Almost exactly 28 years ago, Pete Burns-fronted Dead or Alive released their breakthrough hit 'You Spin Me Round (Like a Record)'.
The track, which was produced by Mike Stock, Matt Aitken and Pete Waterman (SAW), charted well across the globe and was the start of a string of hits helmed by the production trio.
With Waterman gearing up to celebrate almost 30 years of pop music with the likes of Steps, Kylie Minogue and Bananarama at this Friday's Hit Factory Live concert, we caught up with Burns to reflect on his years in the spotlight and whether any more reality shows are on the cards.
Hello Pete! So you're playing this 'Hit Factory Live' gig on Friday...
"To be honest I'd forgotten all about it. It was supposed to be in the summer and then they cancelled it. I'm filming a TV show at the moment in Doncaster, but I'll be in rehearsals with the dance troupe and the band for the rest of the week."
You haven't performed live for a while. Are you feeling nervous?
"No! Where do I start really... I'm not interested in gigs unless I really want to do them. I walked away from music in 1997 and then there was a greatest hits in 2002. Thank God it didn't do too well because the record company wouldn't promote it. Maybe twice a year someone will get in touch to book me or Dead or Alive. The reason I'm doing this one is because Pete Waterman asked me personally."
That must have been better than some anonymous events company phoning you up.
"What a lot of people don't realise about me is that I have no idea what's going on in the media. I don't pay any attention to it as I consider it mind pollution. The last time I touched a computer was in 2001 and my phone is too old to use the internet. I just don't enter into it at all on any level."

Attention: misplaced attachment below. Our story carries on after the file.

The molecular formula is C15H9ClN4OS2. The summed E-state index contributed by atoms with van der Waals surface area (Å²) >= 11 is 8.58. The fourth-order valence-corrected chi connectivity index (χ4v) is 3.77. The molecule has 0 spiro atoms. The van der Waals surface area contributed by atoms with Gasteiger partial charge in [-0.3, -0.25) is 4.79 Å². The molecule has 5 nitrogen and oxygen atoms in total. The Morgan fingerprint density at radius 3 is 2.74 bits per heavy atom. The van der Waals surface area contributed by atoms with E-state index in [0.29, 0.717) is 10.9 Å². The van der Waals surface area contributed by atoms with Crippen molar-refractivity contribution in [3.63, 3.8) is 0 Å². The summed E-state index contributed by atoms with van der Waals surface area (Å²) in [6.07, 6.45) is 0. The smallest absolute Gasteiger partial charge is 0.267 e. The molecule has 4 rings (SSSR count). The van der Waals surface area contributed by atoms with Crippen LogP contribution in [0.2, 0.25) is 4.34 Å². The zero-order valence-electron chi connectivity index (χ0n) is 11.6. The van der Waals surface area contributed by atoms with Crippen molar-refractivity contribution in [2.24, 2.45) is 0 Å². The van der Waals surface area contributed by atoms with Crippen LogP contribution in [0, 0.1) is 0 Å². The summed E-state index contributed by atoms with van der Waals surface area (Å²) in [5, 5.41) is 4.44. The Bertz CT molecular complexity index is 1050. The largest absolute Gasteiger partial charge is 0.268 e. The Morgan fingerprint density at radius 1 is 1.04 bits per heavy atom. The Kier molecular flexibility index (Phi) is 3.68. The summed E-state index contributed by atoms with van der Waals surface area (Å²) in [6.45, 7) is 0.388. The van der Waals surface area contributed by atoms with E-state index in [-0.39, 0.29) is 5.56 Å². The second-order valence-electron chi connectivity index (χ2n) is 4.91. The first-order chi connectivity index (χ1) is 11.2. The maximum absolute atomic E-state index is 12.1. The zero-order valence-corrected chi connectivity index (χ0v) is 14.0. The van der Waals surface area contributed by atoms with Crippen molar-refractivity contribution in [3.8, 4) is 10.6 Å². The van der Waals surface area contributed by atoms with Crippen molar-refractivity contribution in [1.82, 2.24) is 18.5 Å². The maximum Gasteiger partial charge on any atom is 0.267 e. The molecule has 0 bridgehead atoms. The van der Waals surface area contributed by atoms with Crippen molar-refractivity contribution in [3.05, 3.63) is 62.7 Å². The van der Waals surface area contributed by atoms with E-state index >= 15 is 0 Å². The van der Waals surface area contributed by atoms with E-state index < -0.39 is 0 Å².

You have quite a few imitators on Twitter.
"I know - there are about 20 of them! Let them f**king knock themselves out - I'm not interested. Unless I've got 15 personalities and a computer jammed up my arse, it's not me."
Back to the gig, are you looking forward to seeing any of the SAW lot?
"I'm not sure how to answer that. I have no interest in seeing any of them. Moving swiftly on!"
It seemed very cosy between you all back in the day...
"Not on my part. Dead or Alive were the first of the lot to want Stock Aitken Waterman to produce our songs. We wrote our own material and by the time we'd finished with them, that's when everyone wanted to work with them. They were a clique - they came in, did a vocal and were sent home. At the time I suffered from painful musician snobbery. I used to say, 'It's the chef that f**king cooks the food, you don't start kicking the waiter'. That's how I saw those artists."
Some of the SAW artists, like Kylie Minogue, have gone on to be huge successes though.
"I know and I genuinely think that's great, but I wouldn't want what they had for a gold clock. I'm not criticising, but Kylie said something very interesting on TV the other day about her album The Abbey Road Sessions, saying it was the first time she'd really listened to the words of her songs. That really jarred me."
Because you write your own songs?